Warwickshire Museum Sevice's collection of 44 oil paintings is a social record of Warwickshire’s communities and special places. Contained within it are fascinating insights into the lives of prominent and other less well-known individuals.
We can find in these paintings both information and a starting point for telling stories. ‘Wallace’ the Lion attributed to Alexander F. Rolfe is displayed in our Under 5s Discovery Room at St John’s House Museum. Rather than examining the artist’s style, we’re told the incredible stories of ‘Wallace’ and ‘Nero’, two lions brought to Warwick in the early nineteenth century, which may have been the inspiration for the painting.
A number of works in the Collection deserve particular mention for their artistic and historical importance. The portrait of Ralph Sheldon by Hieronymous Custodis, hanging in the Market Hall Museum, is a fine example of sixteenth-century portraiture. Sheldon inherited from his father the Barcheston tapestry works where the famous tapestry maps, including our own vast map of Warwickshire, were woven.
The painting Study of Edward Bolton King (1800–1878), MP for Warwick by George Hayter, was produced as part of Hayter’s preparations for his remarkable work The Reformed House of Commons, now in the National Portrait Gallery in London. Our study is one of over 300 that Hayter made from life, of the MPs sitting in that first Parliament following the passage of the Great Reform Bill in 1832. It was purchased for the Museum in 1986.
Other important purchases include three portraits by the Scottish painter Allan Ramsay, purchased in 1974 with the help of the National Art Collections Fund. All are signed and dated 1749, and show three members of one prominent local family then living at Arlescote, Warwickshire: Dr John Ward, Mrs Abigail Ward and Timothy Godwin.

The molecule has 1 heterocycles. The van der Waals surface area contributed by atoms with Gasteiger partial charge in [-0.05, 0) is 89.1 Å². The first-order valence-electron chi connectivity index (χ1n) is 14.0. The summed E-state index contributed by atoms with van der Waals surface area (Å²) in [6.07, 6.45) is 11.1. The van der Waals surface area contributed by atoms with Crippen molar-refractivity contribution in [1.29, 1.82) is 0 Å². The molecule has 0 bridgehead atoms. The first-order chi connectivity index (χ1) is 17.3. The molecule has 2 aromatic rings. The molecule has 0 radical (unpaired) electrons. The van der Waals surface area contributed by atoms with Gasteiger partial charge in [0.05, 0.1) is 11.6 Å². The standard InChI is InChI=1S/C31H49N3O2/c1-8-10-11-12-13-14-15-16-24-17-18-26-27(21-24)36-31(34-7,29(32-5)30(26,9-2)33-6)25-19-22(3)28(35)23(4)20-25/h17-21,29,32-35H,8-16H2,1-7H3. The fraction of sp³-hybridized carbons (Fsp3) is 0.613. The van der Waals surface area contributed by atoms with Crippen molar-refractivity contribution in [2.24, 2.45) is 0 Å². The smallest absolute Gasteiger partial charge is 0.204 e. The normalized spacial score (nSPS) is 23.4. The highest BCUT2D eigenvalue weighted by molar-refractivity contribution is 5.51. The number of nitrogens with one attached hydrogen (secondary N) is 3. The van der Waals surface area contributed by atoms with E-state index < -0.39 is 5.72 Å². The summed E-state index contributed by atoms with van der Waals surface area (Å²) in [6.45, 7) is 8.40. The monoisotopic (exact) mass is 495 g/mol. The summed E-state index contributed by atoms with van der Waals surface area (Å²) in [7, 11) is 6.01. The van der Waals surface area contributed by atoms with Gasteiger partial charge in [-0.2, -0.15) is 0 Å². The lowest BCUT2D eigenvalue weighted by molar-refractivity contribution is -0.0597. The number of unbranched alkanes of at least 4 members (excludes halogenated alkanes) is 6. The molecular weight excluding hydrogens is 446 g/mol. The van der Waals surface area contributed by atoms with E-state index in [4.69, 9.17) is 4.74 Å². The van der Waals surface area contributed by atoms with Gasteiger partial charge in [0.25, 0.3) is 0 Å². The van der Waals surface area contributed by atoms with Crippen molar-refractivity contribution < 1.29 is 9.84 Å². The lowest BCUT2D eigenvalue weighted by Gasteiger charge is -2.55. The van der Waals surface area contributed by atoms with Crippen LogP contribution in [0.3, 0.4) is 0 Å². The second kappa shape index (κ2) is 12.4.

The vast majority of works of art, however, were given to the Museum by local people as a means of remembering loved ones and preserving memories. We continue to hold these paintings in trust for future generations. While most of the Collection is currently not on display, the paintings can be viewed by appointment, and we hope that the achievement of photographing them for this catalogue will prove a stimulus to providing greater access in the longer term.
The act of photographing a painting can help us see it in new and sometimes unexpected ways. Through the photographers’ lens we can see the artist’s skill with even greater clarity: suddenly the quilting and delicate buttons of Ralph Sheldon’s doublet take on a new brilliance. We are grateful to The Public Catalogue Foundation, their staff and photographers, for allowing our Collection to shine through in this way.
Helen Maclagan, Head of Heritage and Culture (Museums)
Text source: PCF / Warwickshire Museum Service
This description was originally written for a catalogue.